I am not quite sure how you implement “standing in line” with Uber. If the queue is in the cloud, then it’s just the luck of who was first to request a ride on their phone. You could (this is complex) declare places people have to physically go to stand in line (Cab stands, in effect.) Seems silly to me, though.

This might be a good choice if supply was fixed. But I believe Uber that the supply is not fixed. That texting drivers and saying “Hey, earn 3x your regular rate” probably does bring in a bunch of new drivers who were off-shift, or farther away. And so a public good is met.

Analysis: Surge pricing brings cars to that area

http://www.washingtonpost.com/blogs/wonkblog/wp/2015/04/17/how-uber-surg...

Relevant to this discussion. Analysis suggests that surge pricing increases the number of cars in the area of the surge, but decreases the numbers elsewhere; the increased number of cars is a result of active drivers chasing the surge prices rather than inactive drivers going active to take advantage of them.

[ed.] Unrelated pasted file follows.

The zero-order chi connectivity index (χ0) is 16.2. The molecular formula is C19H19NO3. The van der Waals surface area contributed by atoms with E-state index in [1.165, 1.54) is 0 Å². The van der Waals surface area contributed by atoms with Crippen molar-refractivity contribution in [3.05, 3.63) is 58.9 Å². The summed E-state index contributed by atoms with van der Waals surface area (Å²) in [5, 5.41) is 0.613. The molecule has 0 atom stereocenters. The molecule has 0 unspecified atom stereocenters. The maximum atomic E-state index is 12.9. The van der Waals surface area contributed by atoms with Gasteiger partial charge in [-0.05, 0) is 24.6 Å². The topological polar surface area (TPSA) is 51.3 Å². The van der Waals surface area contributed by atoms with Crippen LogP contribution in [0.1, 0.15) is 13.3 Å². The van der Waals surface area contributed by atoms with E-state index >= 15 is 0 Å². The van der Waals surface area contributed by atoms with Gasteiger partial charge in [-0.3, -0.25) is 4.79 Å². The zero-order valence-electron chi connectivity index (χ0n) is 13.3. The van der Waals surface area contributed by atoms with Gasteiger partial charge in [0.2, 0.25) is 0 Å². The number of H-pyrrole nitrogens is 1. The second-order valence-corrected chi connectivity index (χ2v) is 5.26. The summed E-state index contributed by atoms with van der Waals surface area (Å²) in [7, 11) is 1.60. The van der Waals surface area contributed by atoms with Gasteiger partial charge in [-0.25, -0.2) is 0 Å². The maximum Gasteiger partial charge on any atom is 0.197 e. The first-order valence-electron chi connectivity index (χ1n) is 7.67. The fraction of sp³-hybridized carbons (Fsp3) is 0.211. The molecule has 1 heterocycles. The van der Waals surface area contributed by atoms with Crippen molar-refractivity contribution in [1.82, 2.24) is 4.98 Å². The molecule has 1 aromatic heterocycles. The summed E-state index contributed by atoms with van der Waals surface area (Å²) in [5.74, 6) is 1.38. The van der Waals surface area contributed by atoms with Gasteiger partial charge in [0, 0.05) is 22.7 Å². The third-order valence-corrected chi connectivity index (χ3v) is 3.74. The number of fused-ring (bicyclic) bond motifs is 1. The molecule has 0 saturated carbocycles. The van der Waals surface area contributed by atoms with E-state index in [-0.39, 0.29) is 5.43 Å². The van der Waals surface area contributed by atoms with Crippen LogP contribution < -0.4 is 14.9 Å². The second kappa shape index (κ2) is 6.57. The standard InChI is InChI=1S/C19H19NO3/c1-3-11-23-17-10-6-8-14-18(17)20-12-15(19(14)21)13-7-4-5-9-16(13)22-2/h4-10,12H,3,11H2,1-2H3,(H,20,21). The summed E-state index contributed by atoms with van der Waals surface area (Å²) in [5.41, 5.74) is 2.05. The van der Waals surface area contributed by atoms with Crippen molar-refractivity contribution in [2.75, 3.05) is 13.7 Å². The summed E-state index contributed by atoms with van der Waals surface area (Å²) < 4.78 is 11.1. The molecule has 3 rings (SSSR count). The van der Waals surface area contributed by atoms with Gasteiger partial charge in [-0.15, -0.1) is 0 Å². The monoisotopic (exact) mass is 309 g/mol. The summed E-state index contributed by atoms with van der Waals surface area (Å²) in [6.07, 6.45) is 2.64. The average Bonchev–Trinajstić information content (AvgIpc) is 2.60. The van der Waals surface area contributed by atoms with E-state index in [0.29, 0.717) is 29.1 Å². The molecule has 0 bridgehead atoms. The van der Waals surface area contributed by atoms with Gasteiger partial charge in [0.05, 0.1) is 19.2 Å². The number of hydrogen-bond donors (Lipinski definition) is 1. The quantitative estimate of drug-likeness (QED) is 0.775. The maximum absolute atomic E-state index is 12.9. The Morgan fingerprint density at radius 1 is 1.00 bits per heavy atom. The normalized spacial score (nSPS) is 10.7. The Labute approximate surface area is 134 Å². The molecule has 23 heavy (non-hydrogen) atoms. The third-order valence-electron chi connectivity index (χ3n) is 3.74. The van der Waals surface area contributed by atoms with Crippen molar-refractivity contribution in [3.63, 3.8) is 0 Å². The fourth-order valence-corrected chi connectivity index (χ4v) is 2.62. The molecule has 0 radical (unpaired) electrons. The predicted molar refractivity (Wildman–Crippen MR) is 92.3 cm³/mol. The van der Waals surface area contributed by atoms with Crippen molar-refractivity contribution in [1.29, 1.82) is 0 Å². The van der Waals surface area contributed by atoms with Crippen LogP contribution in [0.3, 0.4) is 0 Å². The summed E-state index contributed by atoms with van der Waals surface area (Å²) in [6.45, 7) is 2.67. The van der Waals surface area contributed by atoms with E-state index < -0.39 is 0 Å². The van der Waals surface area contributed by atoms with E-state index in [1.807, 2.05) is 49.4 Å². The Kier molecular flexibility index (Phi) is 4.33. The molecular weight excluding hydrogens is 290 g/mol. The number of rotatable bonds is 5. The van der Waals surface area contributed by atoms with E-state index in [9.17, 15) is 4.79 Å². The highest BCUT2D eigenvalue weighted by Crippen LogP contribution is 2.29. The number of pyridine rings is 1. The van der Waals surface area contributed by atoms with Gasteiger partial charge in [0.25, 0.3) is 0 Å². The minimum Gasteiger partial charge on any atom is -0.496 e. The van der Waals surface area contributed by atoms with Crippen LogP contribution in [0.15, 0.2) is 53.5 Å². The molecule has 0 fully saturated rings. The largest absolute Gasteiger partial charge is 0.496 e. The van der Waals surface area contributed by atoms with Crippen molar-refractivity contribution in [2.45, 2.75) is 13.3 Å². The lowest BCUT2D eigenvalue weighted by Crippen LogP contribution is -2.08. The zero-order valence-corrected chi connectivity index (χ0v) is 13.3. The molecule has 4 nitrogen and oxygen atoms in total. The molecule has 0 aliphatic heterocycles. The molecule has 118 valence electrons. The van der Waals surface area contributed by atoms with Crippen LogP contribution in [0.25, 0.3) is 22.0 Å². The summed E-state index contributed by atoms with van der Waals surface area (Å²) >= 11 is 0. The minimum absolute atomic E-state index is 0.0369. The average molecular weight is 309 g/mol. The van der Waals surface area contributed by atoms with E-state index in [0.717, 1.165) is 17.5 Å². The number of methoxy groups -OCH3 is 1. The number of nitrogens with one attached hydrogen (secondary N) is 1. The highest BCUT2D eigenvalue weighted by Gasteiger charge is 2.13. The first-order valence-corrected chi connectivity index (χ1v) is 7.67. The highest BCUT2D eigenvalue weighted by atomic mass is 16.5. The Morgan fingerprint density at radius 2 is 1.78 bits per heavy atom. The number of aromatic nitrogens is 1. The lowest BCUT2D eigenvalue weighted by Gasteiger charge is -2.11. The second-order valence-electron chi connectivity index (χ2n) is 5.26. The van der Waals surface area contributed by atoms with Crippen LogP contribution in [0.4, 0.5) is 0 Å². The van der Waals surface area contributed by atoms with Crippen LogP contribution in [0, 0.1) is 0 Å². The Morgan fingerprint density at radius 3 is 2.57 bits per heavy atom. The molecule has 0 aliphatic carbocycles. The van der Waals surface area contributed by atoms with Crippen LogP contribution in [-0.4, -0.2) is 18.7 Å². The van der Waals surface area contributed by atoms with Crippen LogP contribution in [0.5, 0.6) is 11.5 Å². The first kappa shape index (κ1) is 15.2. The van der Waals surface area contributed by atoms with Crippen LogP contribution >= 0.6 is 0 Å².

Agreed

The more I have learned about their surge interface, the more it appears that it is not designed well to meet the goal of bringing more drivers to the road. Most simply, I would have thought that it did things like alert drivers who are offline but near an area with a text message or other notification, but it does not do this. Only drivers looking at the uber app heat map learn about surges, and so you get what the article describes.

And on the one hand it's correct

I mean, nobody expects that Uber drivers won't (or shouldn't) respond to price signals. It's just that Uber's claim was "higher prices mean more Uber drivers overall and that's why surge pricing is OK", but that isn't what actually happens.

If the mayor really wanted to help...

Then tell Uber (and similar) that NYC will match all fees paid by riders for the next 24 hours. Riders would see the same price as usual, but drivers would see the surge price.

Everyone would benefit except for NYC's bank account balance, but I can hardly think of a better way for a government to spend its money.

Invest based on how many laws company violated

Invest based on how many laws company violated. Uber violated all known laws and regulations that ALL industry participants follow. Not even a hand slap, and a $45 BILLION dollar valuation. Here is an idea, stop paying taxes because you have some app call it "tax-surging" - there... a BILLION dollar start-up idea.